DU3normal’s recent album, Flow Frequency, is certainly another prime example of the genre boundary-pushing we looked at in the previous review, and it’s something we’ve now come to expect within the ever evolving form we once knew singularly as “dub”.
Like Panda’s work, software-driven electro/steppa styles are very much to the fore on Flow Frequency, and the album is an exploration into all manner of digital possibilities. Despite the seemingly rather sterile approach to making what has always been the most rootsy and earthy of music, DU3normal somehow conjures up enough sticky magic for this to feel totally authentic.
Part of the reason it works is due to a number of great collaborations, most notably on tracks like ‘Flow’ (with Bandulu Dub), and ‘Steppa Anthem’, which combines the vocal gymnastics of Sensi T with the remixing skills of Injham.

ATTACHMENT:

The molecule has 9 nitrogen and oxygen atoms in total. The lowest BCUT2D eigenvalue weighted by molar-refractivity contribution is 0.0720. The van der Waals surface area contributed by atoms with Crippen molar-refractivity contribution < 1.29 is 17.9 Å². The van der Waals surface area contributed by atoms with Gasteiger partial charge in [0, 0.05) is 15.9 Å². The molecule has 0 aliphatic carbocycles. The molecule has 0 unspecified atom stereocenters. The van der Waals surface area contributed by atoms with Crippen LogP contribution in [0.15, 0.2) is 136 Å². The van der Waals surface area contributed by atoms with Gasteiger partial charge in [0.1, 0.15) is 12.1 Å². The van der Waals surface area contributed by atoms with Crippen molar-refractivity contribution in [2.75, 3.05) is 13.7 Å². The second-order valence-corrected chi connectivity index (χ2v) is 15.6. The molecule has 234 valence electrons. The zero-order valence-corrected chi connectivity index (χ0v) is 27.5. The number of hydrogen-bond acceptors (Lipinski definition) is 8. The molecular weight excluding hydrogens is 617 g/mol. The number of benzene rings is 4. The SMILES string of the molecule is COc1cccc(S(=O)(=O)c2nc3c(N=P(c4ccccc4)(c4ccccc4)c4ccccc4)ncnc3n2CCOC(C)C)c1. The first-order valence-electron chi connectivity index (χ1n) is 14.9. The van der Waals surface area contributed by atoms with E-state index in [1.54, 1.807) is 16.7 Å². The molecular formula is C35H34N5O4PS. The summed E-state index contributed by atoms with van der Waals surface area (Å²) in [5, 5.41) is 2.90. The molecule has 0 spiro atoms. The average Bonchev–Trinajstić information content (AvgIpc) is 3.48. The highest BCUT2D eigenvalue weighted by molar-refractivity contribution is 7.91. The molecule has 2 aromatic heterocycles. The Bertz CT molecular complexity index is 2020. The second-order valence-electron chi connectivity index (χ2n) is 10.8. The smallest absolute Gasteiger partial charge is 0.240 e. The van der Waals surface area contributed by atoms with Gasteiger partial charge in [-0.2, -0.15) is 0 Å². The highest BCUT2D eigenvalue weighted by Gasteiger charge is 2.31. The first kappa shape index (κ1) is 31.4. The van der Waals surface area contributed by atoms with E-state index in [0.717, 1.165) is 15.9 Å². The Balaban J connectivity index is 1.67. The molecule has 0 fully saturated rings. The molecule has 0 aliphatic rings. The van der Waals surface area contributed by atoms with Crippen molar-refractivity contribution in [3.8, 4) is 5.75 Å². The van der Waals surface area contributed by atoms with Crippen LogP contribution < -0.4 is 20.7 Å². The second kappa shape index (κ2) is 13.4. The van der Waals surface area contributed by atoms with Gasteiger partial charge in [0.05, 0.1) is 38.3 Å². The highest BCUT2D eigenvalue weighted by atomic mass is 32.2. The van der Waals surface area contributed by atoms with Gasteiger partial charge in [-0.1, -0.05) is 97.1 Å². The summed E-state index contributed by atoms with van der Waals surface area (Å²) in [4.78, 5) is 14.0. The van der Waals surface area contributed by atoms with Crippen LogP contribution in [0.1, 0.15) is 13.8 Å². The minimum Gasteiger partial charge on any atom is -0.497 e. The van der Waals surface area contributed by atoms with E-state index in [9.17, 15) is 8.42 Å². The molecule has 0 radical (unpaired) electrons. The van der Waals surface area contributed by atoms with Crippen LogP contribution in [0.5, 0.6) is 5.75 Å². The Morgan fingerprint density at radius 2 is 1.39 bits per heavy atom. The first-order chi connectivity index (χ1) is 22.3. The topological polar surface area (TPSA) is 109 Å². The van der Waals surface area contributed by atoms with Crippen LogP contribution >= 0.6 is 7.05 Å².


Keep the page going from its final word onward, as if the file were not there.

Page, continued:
Production is pristine, and at 66 minutes across 17 tracks, it’s a generous listen. If I can fault it, there is a sense that some of this can become a bit samesy at times, but it’s frequently saved by regular excursions into African vibes and otherworldly Eastern moods, the addition of extra spice meaning it never becomes routine or so laidback as to become bland.
The subtle dubstep core right at the heart of Flow Frequency doesn’t really provide the album with any great point of difference from a multitude of similar 2013 releases, but it’s done tastefully enough, and the rhythm and flow of the music always remains intact.
I’m enjoying this album, a lot, and it’s been getting a fair old workout recently. I really like the idea of new technologies expanding forms of music into completely unknown territories, and although live dub played on real instruments by real people will always be preferable to listeners of a certain generation, this digital stuff has its place – especially when it’s done this well.
Best Tracks: ‘Flow’ (with Bandulu Dub), ‘Steppa Anthem’ (with Sensi T), ‘Wet Concrete’, and ‘Sitar Dub’.